IQMinusOne
IQMinusOne

I don't think that's universal. For example, some people from China were in their childhood encouraged to be humble (because those in power use this as a way to make people obedient). A lot of them believe that and tend to under estimate their ability. As a result, they make a sharp contrast with Indians when applying for jobs at the same company.

Prithvi Shiv
Prithvi Shiv

 A lot of newly successful countries do that. I still don't see it a unique issue with India or Indians. It's human nature to gloat and preen at the slightest positives.

Kevin
Kevin

So does mean that India will send troops to Afghanistan to help stabilize it?  Does it mean that China and Russia will solve the Syrian problem?  Will the South China Sea disputes be solved?  Are they going to solve the Israeli-Palestinian issue?  Will Russia solve it's own problems in caucasus?  Will India solve Kashmir and the various insurgencies taking place on their soil while keeping their lights on?  Will China solve Taiwan, Tibet, and Xinjiang?  Will China and India keep their economies moving forward even though they are already slowing?  Will they solve global warming?

Nice try though. It did make me laugh. Maybe China can give India some electricity so they don't have another massive blackout. Yeah they've arrived alright. They're pretty good freeloaders as long as someone else is doing the work. They want to be treated like a developed nation while pleading poverty. Perhaps the author should go back to India since apparently that is where everything is happening.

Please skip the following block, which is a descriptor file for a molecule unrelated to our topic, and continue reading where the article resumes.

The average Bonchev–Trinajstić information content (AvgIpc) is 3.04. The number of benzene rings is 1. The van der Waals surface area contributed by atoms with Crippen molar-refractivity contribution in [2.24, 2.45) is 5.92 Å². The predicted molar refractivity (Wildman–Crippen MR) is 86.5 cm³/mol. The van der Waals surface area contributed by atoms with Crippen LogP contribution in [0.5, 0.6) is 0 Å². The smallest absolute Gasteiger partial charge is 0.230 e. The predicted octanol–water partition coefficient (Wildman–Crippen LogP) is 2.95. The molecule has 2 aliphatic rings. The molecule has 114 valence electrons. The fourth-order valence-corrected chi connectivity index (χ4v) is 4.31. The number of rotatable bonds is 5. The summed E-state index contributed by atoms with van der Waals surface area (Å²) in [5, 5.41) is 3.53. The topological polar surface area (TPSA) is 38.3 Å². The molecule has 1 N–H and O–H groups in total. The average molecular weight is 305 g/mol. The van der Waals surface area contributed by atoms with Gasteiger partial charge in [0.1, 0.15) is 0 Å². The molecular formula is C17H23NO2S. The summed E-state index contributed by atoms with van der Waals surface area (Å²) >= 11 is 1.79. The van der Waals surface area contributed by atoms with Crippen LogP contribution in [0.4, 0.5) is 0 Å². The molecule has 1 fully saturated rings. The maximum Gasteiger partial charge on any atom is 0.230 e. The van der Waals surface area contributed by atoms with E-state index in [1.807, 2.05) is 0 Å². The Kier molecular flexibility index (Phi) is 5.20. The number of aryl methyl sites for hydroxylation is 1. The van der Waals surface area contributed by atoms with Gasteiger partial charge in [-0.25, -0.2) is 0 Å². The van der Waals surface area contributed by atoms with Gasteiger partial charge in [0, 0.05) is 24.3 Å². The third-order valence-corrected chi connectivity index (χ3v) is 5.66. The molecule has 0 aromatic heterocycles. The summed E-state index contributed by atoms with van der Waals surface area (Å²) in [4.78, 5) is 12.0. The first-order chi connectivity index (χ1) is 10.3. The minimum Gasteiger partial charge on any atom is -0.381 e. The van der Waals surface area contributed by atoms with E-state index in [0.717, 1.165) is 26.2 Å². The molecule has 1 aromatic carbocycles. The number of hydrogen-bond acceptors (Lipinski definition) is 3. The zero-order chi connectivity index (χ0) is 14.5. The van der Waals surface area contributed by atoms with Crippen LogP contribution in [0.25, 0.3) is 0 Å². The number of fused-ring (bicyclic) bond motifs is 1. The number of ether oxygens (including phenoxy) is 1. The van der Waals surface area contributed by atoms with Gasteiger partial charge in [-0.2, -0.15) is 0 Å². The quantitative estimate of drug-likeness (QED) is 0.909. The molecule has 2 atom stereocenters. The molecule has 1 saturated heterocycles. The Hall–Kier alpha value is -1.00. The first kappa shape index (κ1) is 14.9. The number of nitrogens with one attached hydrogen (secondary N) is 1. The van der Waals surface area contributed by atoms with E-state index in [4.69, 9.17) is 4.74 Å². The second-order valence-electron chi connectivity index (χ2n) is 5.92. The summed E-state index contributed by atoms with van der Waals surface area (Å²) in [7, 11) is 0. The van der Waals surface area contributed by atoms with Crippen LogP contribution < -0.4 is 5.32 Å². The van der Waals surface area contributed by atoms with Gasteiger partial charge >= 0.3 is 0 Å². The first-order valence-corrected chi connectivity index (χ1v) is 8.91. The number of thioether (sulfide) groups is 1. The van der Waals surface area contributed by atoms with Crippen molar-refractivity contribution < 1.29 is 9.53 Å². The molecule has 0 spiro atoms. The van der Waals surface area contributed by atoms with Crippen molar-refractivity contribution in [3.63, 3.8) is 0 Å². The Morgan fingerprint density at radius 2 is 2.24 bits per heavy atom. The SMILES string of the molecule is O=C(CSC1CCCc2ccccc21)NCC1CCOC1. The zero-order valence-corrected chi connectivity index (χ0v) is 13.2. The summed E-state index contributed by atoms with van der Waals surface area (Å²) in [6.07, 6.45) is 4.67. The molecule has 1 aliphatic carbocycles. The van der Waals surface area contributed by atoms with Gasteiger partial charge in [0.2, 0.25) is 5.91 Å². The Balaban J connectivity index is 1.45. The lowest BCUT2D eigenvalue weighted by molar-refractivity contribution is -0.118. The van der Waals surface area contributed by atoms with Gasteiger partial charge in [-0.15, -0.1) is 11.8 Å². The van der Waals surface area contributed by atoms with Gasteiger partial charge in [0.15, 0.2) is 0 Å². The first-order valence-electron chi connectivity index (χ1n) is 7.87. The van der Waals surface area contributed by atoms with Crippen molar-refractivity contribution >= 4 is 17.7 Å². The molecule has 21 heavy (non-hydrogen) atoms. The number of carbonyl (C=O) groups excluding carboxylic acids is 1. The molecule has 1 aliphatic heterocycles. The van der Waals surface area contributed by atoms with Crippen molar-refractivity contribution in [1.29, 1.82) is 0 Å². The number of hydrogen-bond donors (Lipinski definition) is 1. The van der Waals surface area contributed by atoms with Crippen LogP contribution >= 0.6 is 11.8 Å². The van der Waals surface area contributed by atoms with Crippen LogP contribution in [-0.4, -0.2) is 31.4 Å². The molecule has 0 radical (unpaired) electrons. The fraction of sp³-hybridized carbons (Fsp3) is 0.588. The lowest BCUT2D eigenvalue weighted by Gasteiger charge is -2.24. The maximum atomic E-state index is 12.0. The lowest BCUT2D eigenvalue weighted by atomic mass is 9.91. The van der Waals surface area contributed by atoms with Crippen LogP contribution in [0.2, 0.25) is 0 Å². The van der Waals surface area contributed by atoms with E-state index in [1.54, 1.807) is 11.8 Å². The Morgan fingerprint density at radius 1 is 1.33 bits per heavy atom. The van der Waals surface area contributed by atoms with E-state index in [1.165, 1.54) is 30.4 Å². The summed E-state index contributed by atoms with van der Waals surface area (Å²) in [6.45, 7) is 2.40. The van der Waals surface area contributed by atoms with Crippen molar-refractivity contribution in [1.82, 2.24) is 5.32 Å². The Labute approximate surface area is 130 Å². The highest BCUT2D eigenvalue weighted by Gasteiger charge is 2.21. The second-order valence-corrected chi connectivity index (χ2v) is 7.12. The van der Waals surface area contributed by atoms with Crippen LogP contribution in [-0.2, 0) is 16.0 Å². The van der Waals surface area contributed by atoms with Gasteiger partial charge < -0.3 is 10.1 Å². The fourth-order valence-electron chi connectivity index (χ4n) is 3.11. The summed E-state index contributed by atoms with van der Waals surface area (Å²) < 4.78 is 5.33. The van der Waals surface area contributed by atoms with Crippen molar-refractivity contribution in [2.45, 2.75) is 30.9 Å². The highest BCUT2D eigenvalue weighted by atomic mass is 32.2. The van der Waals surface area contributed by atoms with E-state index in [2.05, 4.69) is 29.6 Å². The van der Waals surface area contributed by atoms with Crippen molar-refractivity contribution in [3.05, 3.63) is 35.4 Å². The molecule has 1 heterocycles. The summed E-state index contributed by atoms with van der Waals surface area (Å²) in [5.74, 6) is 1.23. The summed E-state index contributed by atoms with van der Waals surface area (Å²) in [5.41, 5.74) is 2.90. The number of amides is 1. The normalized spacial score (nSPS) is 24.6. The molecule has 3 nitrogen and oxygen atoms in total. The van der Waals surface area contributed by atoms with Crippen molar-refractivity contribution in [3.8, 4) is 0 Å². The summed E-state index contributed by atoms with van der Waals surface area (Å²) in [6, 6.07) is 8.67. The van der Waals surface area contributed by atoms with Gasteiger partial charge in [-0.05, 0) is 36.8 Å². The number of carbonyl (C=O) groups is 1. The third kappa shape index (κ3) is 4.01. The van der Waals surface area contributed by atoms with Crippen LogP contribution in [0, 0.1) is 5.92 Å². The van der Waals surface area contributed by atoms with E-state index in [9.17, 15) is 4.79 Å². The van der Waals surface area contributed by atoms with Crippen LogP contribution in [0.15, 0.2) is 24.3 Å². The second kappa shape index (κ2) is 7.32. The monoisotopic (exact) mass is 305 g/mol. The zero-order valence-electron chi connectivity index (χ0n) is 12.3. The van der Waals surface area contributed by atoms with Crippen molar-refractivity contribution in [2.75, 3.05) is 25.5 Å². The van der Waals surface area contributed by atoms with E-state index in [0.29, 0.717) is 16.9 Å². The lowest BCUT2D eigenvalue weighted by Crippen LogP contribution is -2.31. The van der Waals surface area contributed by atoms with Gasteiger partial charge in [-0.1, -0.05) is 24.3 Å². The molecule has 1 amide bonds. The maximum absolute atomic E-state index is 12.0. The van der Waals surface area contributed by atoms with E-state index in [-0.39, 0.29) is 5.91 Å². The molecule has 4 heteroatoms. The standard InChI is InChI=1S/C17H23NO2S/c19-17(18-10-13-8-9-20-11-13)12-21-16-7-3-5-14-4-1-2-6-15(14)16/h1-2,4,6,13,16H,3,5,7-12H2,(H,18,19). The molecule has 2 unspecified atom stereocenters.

Jeffrey Geez Glavick
Jeffrey Geez Glavick

So Afghanistan is becoming more stable as we speak? haha- Ten years and zero improvement, trillions of dollars spent on these wars and nothing gained. The safety of America? place the troops at our borders and ports etc if that is the real reason for the MIC, we would be infinitely safer and our young kids would not come home in hidden coffins and  cripples to families they no longer know and few prospects for the future. A national shame. Bang Bang- go away

Balu Raju
Balu Raju

BLAME everything on the Cold war you guys drummed up....so many countries are paying the price for your fuck ups even now..hehe

LOLZ the US wont intervene unless it has economic gains at an international or domestic level... ..History For the win mate.

nice try though

rory2012
rory2012

 I don't know about the other countries.As far as Chinese policy concerned how to solve the problem,Chinese realized war is not the answer.Chinese learned it takes time and also it needs to narrow the gaps of living standard of varies party concerned in order to find a common ground and interest to locked in to work together towards common prosperity.

zain2120
zain2120

Afghanistan: Why would India clean up the mess left behind from the US/Nato war? Especially when other allies are bailing and the US cannot wait to leave it also. So the question can really be turned around and asked, will the US stick around long enough to stabilize Afghanistan after the war they started?